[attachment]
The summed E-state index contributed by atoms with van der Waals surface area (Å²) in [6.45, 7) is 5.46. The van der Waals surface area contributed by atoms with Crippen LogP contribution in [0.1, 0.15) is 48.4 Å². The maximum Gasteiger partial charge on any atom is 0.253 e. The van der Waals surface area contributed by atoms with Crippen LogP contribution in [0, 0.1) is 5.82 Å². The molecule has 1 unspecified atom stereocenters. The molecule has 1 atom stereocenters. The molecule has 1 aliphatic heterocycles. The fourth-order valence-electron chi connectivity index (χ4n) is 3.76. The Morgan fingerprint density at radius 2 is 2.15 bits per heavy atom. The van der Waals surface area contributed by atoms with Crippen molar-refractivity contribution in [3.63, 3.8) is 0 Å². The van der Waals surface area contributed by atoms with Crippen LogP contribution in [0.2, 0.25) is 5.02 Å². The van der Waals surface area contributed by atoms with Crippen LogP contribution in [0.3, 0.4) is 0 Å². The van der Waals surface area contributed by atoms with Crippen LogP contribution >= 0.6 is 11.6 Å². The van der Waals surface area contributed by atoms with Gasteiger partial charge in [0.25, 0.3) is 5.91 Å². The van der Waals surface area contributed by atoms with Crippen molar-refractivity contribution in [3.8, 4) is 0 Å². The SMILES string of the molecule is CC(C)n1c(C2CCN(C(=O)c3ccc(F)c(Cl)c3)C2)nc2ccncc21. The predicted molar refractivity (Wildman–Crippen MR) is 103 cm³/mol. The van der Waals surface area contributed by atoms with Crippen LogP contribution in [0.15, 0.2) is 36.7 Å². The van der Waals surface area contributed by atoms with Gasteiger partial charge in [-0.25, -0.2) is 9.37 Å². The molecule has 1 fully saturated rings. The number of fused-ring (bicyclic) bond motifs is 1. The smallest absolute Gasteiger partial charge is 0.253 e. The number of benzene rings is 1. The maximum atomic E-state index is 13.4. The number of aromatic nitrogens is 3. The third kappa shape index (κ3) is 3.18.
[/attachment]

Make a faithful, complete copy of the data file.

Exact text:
The summed E-state index contributed by atoms with van der Waals surface area (Å²) in [6.45, 7) is 5.46. The van der Waals surface area contributed by atoms with Crippen LogP contribution in [0.1, 0.15) is 48.4 Å². The maximum Gasteiger partial charge on any atom is 0.253 e. The van der Waals surface area contributed by atoms with Crippen LogP contribution in [0, 0.1) is 5.82 Å². The molecule has 1 unspecified atom stereocenters. The molecule has 1 atom stereocenters. The molecule has 1 aliphatic heterocycles. The fourth-order valence-electron chi connectivity index (χ4n) is 3.76. The Morgan fingerprint density at radius 2 is 2.15 bits per heavy atom. The van der Waals surface area contributed by atoms with Crippen molar-refractivity contribution in [3.63, 3.8) is 0 Å². The van der Waals surface area contributed by atoms with Crippen LogP contribution in [0.2, 0.25) is 5.02 Å². The van der Waals surface area contributed by atoms with Crippen LogP contribution in [0.3, 0.4) is 0 Å². The van der Waals surface area contributed by atoms with Crippen LogP contribution >= 0.6 is 11.6 Å². The van der Waals surface area contributed by atoms with Gasteiger partial charge in [0.25, 0.3) is 5.91 Å². The van der Waals surface area contributed by atoms with Crippen molar-refractivity contribution in [3.8, 4) is 0 Å². The SMILES string of the molecule is CC(C)n1c(C2CCN(C(=O)c3ccc(F)c(Cl)c3)C2)nc2ccncc21. The predicted molar refractivity (Wildman–Crippen MR) is 103 cm³/mol. The van der Waals surface area contributed by atoms with Crippen LogP contribution in [0.15, 0.2) is 36.7 Å². The van der Waals surface area contributed by atoms with Gasteiger partial charge in [-0.25, -0.2) is 9.37 Å². The molecule has 1 fully saturated rings. The number of fused-ring (bicyclic) bond motifs is 1. The smallest absolute Gasteiger partial charge is 0.253 e. The number of benzene rings is 1. The maximum atomic E-state index is 13.4. The number of aromatic nitrogens is 3. The third kappa shape index (κ3) is 3.18.